The Hearst Newspapers of 2015 bears little resemblance to the nationwide chain that press baron William Randolph Hearst assembled starting in 1895. Long gone is the New York Journal with its exclamatory headlines, and gone, too, are nameplates in other major cities, like Boston, Chicago, Atlanta, and Los Angeles.
There are fewer Hearst dailies now — 15 vs. the 28 that “The Chief” ran at his high point in the mid-1920s, but today’s Hearst Newspapers, including its 34 weeklies, is performing far better financially. Its properties shun four-inch-high placard headlines for well-reported, data-visualized stories that get behind the news, like the Houston Chronicle’s March 5, 2015 article, “Immigrants from Around the World Are Transforming Houston,” a segment in the paper’s year-long “The Million” series on immigrants in the metro-Houston area.
Under president Mark E. Aldam, Hearst Newspapers, a division of the privately held Hearst Corp., is going full bore on digital. It has created in-house ad agencies at its larger-market dailies to serve regional business like hospitals and institutions of higher learning. Smaller merchants that don’t want to spend more than about $15,000 annually on ads are reached through Hearst’s digitally refocused LocalEdge marketing company, which extends its reach by partnering with other newspaper groups, like Tribune Publishing. Programmatic advertising gets priority at Hearst as a “huge growth path.” In this Q & A, Aldam details how Hearst has become a top performer in the still financially challenged newspaper industry:
Hearst papers have weathered the protracted downturn of local newspapers comparatively well. How did that happen?
We have invested heavily in adding to the size of our local ad sales teams to insure we have the largest, most versatile, and highly skilled selling organization in each of our markets. We’ve added significant digital sales resources to support our local ad selling teams and, in addition to more than 100 new digital marketing services sales and service resources, we’ve built out digital ad agencies at each of our metro newspapers to move up-market to serve large regional clients including hospitals, universities, and brands with custom solutions. As a result of these investments, our revenue performance has ranked at the top of our peer group and we’ve improved earnings across our Group a total of 109 percent for the past four years.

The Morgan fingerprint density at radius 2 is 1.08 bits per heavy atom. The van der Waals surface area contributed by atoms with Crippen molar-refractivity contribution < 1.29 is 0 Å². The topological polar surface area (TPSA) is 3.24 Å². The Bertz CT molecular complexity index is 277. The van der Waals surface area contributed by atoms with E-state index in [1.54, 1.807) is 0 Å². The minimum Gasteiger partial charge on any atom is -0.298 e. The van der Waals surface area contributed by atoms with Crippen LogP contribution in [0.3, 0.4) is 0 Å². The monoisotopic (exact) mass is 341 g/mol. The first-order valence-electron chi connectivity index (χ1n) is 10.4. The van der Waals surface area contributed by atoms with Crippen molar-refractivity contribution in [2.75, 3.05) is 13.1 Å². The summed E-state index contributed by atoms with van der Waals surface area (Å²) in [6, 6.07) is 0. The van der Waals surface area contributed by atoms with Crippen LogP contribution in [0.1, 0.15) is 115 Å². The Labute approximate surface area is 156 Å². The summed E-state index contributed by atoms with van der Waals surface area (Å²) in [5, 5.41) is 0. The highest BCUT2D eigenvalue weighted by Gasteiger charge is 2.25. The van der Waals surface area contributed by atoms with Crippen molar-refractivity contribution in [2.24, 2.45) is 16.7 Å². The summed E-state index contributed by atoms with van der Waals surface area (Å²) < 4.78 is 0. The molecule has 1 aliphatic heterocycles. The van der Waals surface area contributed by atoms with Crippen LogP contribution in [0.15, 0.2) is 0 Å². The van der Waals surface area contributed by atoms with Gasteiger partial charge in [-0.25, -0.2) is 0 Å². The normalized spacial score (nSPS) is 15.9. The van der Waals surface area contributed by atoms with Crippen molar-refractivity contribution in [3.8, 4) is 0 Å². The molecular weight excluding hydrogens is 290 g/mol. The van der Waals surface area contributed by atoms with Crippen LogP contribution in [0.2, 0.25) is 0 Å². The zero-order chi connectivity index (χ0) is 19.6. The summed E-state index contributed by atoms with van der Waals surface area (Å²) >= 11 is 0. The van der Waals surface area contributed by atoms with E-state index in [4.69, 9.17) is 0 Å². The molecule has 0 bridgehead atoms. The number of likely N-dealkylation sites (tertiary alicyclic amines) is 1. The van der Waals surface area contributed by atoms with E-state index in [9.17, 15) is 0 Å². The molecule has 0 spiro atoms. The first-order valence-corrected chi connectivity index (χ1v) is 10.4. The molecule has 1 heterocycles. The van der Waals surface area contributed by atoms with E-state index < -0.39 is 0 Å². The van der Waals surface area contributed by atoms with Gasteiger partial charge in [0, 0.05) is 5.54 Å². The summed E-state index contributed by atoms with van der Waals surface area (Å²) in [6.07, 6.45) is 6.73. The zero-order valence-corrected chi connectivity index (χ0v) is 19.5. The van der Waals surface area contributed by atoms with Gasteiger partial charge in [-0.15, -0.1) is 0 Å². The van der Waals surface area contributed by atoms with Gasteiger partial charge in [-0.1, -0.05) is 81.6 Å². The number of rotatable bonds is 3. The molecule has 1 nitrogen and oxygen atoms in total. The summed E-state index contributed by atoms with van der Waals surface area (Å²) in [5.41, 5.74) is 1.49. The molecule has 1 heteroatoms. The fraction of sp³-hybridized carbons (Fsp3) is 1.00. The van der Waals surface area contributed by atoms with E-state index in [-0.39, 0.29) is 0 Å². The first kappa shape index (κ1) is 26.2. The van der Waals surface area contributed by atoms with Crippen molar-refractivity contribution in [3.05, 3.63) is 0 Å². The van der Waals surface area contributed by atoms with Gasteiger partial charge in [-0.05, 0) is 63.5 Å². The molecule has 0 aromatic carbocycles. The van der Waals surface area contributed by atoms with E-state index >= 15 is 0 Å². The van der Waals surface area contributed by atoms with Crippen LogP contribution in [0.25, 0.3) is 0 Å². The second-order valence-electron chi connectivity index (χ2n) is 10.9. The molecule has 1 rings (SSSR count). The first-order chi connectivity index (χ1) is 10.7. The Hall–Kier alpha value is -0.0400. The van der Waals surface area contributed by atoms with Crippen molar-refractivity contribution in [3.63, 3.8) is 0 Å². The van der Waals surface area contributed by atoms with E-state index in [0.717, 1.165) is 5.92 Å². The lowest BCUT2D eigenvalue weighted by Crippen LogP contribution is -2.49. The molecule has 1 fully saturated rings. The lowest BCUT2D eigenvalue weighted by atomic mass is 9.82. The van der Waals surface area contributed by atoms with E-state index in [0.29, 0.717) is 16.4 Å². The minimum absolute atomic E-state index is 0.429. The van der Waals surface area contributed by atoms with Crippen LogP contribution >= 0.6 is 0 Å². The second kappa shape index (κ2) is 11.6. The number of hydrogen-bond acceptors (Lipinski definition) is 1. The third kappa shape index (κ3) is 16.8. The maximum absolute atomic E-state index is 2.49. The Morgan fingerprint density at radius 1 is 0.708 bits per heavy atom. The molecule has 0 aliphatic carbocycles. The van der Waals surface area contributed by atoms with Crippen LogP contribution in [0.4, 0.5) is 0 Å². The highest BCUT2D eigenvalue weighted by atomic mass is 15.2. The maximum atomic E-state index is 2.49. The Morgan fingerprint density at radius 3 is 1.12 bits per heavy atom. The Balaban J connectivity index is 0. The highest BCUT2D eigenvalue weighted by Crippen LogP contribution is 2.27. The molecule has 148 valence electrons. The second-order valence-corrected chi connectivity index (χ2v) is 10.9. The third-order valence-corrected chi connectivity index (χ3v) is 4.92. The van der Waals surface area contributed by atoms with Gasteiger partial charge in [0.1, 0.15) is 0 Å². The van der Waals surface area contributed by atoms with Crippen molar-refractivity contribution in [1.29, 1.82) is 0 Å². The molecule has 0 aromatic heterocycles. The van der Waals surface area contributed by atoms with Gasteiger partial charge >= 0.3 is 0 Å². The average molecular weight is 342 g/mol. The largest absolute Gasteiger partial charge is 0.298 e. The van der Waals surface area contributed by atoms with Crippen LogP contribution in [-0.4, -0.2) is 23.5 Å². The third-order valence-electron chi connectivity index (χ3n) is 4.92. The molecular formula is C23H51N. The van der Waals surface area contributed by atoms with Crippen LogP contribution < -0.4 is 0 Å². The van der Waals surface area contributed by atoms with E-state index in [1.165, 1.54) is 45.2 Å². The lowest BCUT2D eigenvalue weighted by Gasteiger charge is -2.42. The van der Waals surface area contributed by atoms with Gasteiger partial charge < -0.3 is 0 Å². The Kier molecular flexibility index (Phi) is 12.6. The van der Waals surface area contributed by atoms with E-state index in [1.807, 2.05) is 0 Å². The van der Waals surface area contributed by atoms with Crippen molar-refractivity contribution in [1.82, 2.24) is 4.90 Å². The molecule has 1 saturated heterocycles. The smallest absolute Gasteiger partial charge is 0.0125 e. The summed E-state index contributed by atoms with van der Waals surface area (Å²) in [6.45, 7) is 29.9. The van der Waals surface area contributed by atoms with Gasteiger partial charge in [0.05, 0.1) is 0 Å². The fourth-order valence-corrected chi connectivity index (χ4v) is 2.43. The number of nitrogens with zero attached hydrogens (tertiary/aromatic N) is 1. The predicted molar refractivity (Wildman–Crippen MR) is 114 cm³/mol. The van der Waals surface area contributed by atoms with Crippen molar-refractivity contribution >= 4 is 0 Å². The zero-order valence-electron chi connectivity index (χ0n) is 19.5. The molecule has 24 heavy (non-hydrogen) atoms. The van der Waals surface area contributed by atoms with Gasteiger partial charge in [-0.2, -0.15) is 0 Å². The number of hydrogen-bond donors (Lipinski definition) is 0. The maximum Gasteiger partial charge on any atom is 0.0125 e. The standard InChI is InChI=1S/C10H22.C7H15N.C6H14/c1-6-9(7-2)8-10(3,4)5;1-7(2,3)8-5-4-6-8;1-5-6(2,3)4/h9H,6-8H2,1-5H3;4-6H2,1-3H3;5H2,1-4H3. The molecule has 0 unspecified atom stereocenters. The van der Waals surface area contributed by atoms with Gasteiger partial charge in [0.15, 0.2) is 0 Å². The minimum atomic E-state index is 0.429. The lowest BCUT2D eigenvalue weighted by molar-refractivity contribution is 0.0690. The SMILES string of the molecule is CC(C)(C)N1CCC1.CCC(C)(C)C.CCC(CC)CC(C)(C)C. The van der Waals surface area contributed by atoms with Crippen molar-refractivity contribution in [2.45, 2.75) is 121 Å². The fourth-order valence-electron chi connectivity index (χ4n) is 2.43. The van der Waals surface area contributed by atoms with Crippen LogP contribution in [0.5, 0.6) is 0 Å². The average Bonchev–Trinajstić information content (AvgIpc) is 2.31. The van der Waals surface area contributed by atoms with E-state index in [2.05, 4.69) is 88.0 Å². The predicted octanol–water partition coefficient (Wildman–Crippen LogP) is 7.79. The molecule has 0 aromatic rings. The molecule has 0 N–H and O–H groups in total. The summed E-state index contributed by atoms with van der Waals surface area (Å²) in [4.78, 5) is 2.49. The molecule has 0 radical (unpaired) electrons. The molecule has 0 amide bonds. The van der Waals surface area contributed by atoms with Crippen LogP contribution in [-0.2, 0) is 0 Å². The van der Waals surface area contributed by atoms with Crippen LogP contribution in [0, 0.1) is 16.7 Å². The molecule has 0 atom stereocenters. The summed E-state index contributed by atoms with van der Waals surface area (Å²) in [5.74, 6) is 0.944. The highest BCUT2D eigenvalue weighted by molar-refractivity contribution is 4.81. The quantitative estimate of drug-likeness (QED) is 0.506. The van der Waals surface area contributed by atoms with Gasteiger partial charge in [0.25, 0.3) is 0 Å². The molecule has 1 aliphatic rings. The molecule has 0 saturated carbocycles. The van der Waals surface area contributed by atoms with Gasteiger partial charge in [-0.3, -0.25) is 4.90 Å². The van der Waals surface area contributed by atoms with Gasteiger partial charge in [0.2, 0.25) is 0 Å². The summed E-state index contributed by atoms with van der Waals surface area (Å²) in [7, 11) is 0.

Hearst Newspapers recently left the Local Media Consortium (LMC). Why did you decide to go it alone with your own ad trading desk?
The LMC provides terrific value to its publishing partners in need of relevant scale. Our local media assets enjoy enormous scale and diversified solutions that we bring to market at competitive costs. We’re committed to establishing premium digital solutions at scale for national advertisers. We hope to extend these opportunities in the very near term as we work with other large-market publishers to establish even greater scale across the markets that matter most to clients.
What kind of CPMs are Hearst papers getting through programmatic? Are the numbers improving?
Our programmatic CPMs are very comparable to direct placement prices. I am differentiating automated buyers with segment preferences and negotiated buying rights/opportunities from remnant, real-time bid network advertisers.
For programmatic advertising, marketers often seek deep audience profiles. Can and do Hearst dailies provide that kind of data about their readers?